While we’re preparing an upcoming release, I didn’t want the day to go by without mentioning that ten years ago today, HTML5 Boilerplate was released. Here’s the story of the project as we wrote it up a few years ago.
The History of HTML5 Boilerplate
Sometime in 2009…
“Wouldn’t it be great if we created a document that would be the starting point for developers?”
The boilerplate was started with the above quote in mind. While at Isobar / Molecular, Paul Irish began combining frequently copied and pasted chunks of code into a single document. The document would consist of basic, low level snippets to be used on upcoming projects. It began building on top of itself throughout each new project. This document was being created around the same time as the Isobar Best Practices.
The Isobar / Molecular Standards Doc started in the summer of 2009. Work continued throughout the year. On April 30th, 2010, it went public (original post). Feedback was fantastic and a lot of people started adopting / following the guidelines laid out in this doc.
“Ongoing feedback was great (filling in a little bit since Paul left right after it launched) It was the #1 page on the isobar site forever and would make the rounds once every couple of months with a huge traffic spike as new people discovered it. It was actually very cool to have people come in for interviews and want to work with us because they’d seen the standards doc.” – Rob Larsen
The HTML5 Boilerplate was started in Jan 2010 under the name “frontend-pro-template“. Divya Manian and Paul Irish meet during SXSW at Halcyon (the coffee shop with s’mores). This was the first time they met in person to discuss the project, brainstorming was continued back and forth over IM.
On Mar 20, 2010, Divya made the first outside contribution. Up to this point, Adam McIntyre and Rob Larsen had contributed when it was still a Molecular project.
Things are getting hawt in huurrr… so hawt…
April 5, 2010, hawttt pink makes an appearance. Hawttt pink was first seen at Dan Cedarholm’s dribbble.com. The clear choice when choosing something that’s hawttt and sexy and catches your eye, is
“Some sort of whimsy needs to be a part of every project. But, it’s a bit tricky on a project that will be used by everyone, so the text selection color is a perfect spot for this” – Paul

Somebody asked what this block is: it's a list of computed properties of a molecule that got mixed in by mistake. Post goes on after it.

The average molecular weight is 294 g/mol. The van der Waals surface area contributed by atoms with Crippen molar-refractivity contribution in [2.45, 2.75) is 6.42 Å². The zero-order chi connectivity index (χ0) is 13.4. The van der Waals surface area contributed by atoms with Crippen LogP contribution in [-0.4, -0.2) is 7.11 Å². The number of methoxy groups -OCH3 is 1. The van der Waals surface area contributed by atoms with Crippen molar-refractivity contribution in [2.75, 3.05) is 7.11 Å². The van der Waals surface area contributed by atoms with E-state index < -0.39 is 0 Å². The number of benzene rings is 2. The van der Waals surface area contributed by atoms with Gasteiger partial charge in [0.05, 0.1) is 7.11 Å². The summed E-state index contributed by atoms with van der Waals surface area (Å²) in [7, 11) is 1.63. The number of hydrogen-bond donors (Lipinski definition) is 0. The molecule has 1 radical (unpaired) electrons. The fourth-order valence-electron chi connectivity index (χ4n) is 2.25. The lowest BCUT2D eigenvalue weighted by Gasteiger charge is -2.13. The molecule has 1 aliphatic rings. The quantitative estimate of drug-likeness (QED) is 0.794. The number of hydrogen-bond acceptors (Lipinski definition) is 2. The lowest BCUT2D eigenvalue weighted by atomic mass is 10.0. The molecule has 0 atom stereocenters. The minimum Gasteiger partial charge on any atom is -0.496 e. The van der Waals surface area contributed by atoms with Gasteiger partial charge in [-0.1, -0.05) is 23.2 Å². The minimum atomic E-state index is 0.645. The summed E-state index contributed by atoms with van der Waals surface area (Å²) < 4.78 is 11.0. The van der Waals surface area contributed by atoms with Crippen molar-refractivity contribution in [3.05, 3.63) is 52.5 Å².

Paul also gave an early tease about the project to Rey Bango in an interview (skip to 3:15 of the Paul video). Intrigue!
It’s never too early…
May 14th, 2010, the team starts to experiment with Sass. Divya was the catalyst behind this because as she claims.. “Paul does not believe in being an early adopter :P”. But the project settled on using CSS to appeal to a wider audience.
Did you know…
Some of the names for the project that didn’t make the cut:
- Pro Frontend Template
- Starting HTML5 Template
- Markup Zygote
Paul came up with the name HTML5 Boilerplate in the car on the way to his parents house. The project isn’t truly a “boilerplate”. A boilerplate is the bare minimum amount of code needed for a project. H5BP isn’t the bare minimum.
June 2010 Paul leaves Isobar and heads to a little startup called Google.
July 6, 2010 the project name is officially changed to HTML5 Boilerplate
The day before H5BP launched, HTML5 Reset went live. The projects had similarities. Divya had been pushing to launch earlier, but the desire for a build script was holding it back. The build script was such an important part of the project, performance, etc.. but the work was underestimated. The launch of HTML5 Reset made the team decide to launch the project without the build script… for now.
“If we wait a week, we lost and all this work was wasted” – Paul.
HTML5 Boilerplate releases…
In Aug 2010, the HTML5 Boilerplate ships. Contributors included: Jonathan Neal, Garowetz, Jdbartlett, Rob Larsen, and Mathias. About 120 watchers initially but not many commits, yet.
Aug. 13th, 2010, Rob kicked off the Ant build script. Even though it’s difficult to introduce Ant, Java and XML to front-end developers, the build script was extremely important. The build script was created with the ySlow and PageSpeed guidelines in mind. Ant was the proper solution.
Shi Chuan starts to contribute.
A mobile home…
Dec 16, 2010 Mobile Boilerplate launched
To infinity and beyond…
Since the launch, the growth has been linear.
Unilever was a major early adopter (where’s the pink bro?), and Twitter’s use in 2010 was huge as well. Because H5BP is a starting point, the project didn’t start showing up in the wild for a few months after the initial release. Many sites, which were currently in production, couldn’t start over and implement H5BP after it launched. But soon, many sites were using it.
As soon as it shipped people began contributing and reporting bugs here and there. GitHub FTW. Steadily The project climbed to the #4 most watched on GitHub. Since the release of Twitter Bootstrap, HTML5BP has settled at #5.